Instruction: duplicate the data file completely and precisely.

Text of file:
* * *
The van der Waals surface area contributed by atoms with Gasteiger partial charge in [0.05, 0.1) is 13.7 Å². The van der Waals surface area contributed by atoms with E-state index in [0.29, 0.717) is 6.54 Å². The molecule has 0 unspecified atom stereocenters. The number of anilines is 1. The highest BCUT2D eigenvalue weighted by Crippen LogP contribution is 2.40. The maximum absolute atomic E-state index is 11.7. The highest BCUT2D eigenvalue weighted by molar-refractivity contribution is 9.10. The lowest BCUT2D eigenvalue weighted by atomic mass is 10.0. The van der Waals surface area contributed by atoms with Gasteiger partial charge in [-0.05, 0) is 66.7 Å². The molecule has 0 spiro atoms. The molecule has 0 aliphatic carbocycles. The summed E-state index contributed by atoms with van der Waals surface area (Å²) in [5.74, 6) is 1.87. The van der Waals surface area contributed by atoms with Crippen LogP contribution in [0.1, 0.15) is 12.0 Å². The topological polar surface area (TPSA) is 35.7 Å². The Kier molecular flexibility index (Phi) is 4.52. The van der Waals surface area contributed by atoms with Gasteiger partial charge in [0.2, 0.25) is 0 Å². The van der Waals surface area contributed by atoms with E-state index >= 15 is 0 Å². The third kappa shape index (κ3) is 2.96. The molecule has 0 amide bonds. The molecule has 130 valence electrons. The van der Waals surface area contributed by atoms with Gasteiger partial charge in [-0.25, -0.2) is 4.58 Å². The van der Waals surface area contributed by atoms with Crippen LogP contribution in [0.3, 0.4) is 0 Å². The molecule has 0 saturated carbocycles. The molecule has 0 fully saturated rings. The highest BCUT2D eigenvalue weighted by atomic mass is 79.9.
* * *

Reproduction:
The van der Waals surface area contributed by atoms with Gasteiger partial charge in [0.05, 0.1) is 13.7 Å². The van der Waals surface area contributed by atoms with E-state index in [0.29, 0.717) is 6.54 Å². The molecule has 0 unspecified atom stereocenters. The number of anilines is 1. The highest BCUT2D eigenvalue weighted by Crippen LogP contribution is 2.40. The maximum absolute atomic E-state index is 11.7. The highest BCUT2D eigenvalue weighted by molar-refractivity contribution is 9.10. The lowest BCUT2D eigenvalue weighted by atomic mass is 10.0. The van der Waals surface area contributed by atoms with Gasteiger partial charge in [-0.05, 0) is 66.7 Å². The molecule has 0 spiro atoms. The molecule has 0 aliphatic carbocycles. The summed E-state index contributed by atoms with van der Waals surface area (Å²) in [5.74, 6) is 1.87. The van der Waals surface area contributed by atoms with Crippen LogP contribution in [0.1, 0.15) is 12.0 Å². The topological polar surface area (TPSA) is 35.7 Å². The Kier molecular flexibility index (Phi) is 4.52. The van der Waals surface area contributed by atoms with Gasteiger partial charge in [0.2, 0.25) is 0 Å². The van der Waals surface area contributed by atoms with E-state index >= 15 is 0 Å². The third kappa shape index (κ3) is 2.96. The molecule has 0 amide bonds. The molecule has 130 valence electrons. The van der Waals surface area contributed by atoms with Gasteiger partial charge in [-0.25, -0.2) is 4.58 Å². The van der Waals surface area contributed by atoms with Crippen LogP contribution in [0.3, 0.4) is 0 Å². The molecule has 0 saturated carbocycles. The molecule has 0 fully saturated rings. The highest BCUT2D eigenvalue weighted by atomic mass is 79.9.